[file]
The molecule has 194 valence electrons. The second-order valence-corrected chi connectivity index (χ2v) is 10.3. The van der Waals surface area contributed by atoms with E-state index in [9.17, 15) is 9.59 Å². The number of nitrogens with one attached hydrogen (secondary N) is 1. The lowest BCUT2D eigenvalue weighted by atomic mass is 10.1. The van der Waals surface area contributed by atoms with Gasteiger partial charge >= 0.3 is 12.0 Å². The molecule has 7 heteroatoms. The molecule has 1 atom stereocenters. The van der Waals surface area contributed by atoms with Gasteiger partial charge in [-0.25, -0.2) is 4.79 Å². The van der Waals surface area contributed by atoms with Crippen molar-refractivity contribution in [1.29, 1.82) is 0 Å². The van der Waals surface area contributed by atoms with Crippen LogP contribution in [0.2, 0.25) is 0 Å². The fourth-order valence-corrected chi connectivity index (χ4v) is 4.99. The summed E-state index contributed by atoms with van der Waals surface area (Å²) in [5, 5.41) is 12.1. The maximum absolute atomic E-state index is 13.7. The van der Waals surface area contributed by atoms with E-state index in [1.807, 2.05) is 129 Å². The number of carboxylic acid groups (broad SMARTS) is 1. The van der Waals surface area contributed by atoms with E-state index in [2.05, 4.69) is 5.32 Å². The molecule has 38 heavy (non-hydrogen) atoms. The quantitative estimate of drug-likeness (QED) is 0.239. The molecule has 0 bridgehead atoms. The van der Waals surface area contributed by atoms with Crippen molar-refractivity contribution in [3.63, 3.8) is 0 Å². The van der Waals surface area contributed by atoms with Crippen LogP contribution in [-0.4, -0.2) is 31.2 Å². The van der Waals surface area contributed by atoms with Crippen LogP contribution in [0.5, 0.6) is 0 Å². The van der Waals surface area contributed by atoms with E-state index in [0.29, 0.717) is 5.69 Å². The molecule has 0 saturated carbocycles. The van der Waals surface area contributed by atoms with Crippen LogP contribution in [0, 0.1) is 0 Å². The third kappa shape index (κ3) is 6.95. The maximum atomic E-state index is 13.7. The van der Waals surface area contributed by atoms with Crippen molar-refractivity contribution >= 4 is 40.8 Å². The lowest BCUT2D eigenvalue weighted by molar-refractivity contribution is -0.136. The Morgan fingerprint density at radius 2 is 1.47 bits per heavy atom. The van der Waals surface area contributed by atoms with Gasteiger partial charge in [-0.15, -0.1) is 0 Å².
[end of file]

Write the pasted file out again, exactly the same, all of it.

The molecule has 194 valence electrons. The second-order valence-corrected chi connectivity index (χ2v) is 10.3. The van der Waals surface area contributed by atoms with E-state index in [9.17, 15) is 9.59 Å². The number of nitrogens with one attached hydrogen (secondary N) is 1. The lowest BCUT2D eigenvalue weighted by atomic mass is 10.1. The van der Waals surface area contributed by atoms with Gasteiger partial charge >= 0.3 is 12.0 Å². The molecule has 7 heteroatoms. The molecule has 1 atom stereocenters. The van der Waals surface area contributed by atoms with Gasteiger partial charge in [-0.25, -0.2) is 4.79 Å². The van der Waals surface area contributed by atoms with Crippen molar-refractivity contribution in [1.29, 1.82) is 0 Å². The van der Waals surface area contributed by atoms with Crippen LogP contribution in [0.2, 0.25) is 0 Å². The fourth-order valence-corrected chi connectivity index (χ4v) is 4.99. The summed E-state index contributed by atoms with van der Waals surface area (Å²) in [5, 5.41) is 12.1. The maximum absolute atomic E-state index is 13.7. The van der Waals surface area contributed by atoms with E-state index in [1.807, 2.05) is 129 Å². The number of carboxylic acid groups (broad SMARTS) is 1. The van der Waals surface area contributed by atoms with E-state index in [2.05, 4.69) is 5.32 Å². The molecule has 38 heavy (non-hydrogen) atoms. The quantitative estimate of drug-likeness (QED) is 0.239. The molecule has 0 bridgehead atoms. The van der Waals surface area contributed by atoms with Crippen molar-refractivity contribution in [3.63, 3.8) is 0 Å². The van der Waals surface area contributed by atoms with Crippen LogP contribution in [-0.4, -0.2) is 31.2 Å². The van der Waals surface area contributed by atoms with Crippen LogP contribution in [0.5, 0.6) is 0 Å². The van der Waals surface area contributed by atoms with E-state index in [0.29, 0.717) is 5.69 Å². The molecule has 0 saturated carbocycles. The van der Waals surface area contributed by atoms with Crippen LogP contribution in [0, 0.1) is 0 Å². The third kappa shape index (κ3) is 6.95. The maximum atomic E-state index is 13.7. The van der Waals surface area contributed by atoms with Crippen molar-refractivity contribution >= 4 is 40.8 Å². The lowest BCUT2D eigenvalue weighted by molar-refractivity contribution is -0.136. The Morgan fingerprint density at radius 2 is 1.47 bits per heavy atom. The van der Waals surface area contributed by atoms with Gasteiger partial charge in [-0.15, -0.1) is 0 Å².